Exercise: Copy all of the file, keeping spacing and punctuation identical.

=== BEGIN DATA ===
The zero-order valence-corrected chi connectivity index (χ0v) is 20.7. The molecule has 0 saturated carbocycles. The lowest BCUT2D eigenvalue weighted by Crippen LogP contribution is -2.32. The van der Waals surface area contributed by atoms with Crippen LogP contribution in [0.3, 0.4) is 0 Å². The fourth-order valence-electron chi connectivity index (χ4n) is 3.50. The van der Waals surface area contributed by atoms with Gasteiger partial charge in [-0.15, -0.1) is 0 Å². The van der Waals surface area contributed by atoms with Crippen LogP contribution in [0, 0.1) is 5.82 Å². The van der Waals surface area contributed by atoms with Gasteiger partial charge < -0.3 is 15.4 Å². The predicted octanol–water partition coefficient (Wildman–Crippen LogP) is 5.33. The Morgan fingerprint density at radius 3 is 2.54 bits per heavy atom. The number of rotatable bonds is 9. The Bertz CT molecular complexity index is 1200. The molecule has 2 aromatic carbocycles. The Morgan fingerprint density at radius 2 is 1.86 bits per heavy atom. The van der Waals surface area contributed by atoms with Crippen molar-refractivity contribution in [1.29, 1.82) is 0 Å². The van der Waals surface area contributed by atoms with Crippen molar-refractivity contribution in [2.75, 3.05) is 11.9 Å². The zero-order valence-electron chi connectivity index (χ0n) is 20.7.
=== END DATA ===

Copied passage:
The zero-order valence-corrected chi connectivity index (χ0v) is 20.7. The molecule has 0 saturated carbocycles. The lowest BCUT2D eigenvalue weighted by Crippen LogP contribution is -2.32. The van der Waals surface area contributed by atoms with Crippen LogP contribution in [0.3, 0.4) is 0 Å². The fourth-order valence-electron chi connectivity index (χ4n) is 3.50. The van der Waals surface area contributed by atoms with Gasteiger partial charge in [-0.15, -0.1) is 0 Å². The van der Waals surface area contributed by atoms with Crippen LogP contribution in [0, 0.1) is 5.82 Å². The van der Waals surface area contributed by atoms with Gasteiger partial charge < -0.3 is 15.4 Å². The predicted octanol–water partition coefficient (Wildman–Crippen LogP) is 5.33. The Morgan fingerprint density at radius 3 is 2.54 bits per heavy atom. The number of rotatable bonds is 9. The Bertz CT molecular complexity index is 1200. The molecule has 2 aromatic carbocycles. The Morgan fingerprint density at radius 2 is 1.86 bits per heavy atom. The van der Waals surface area contributed by atoms with Crippen molar-refractivity contribution in [1.29, 1.82) is 0 Å². The van der Waals surface area contributed by atoms with Crippen molar-refractivity contribution in [2.75, 3.05) is 11.9 Å². The zero-order valence-electron chi connectivity index (χ0n) is 20.7.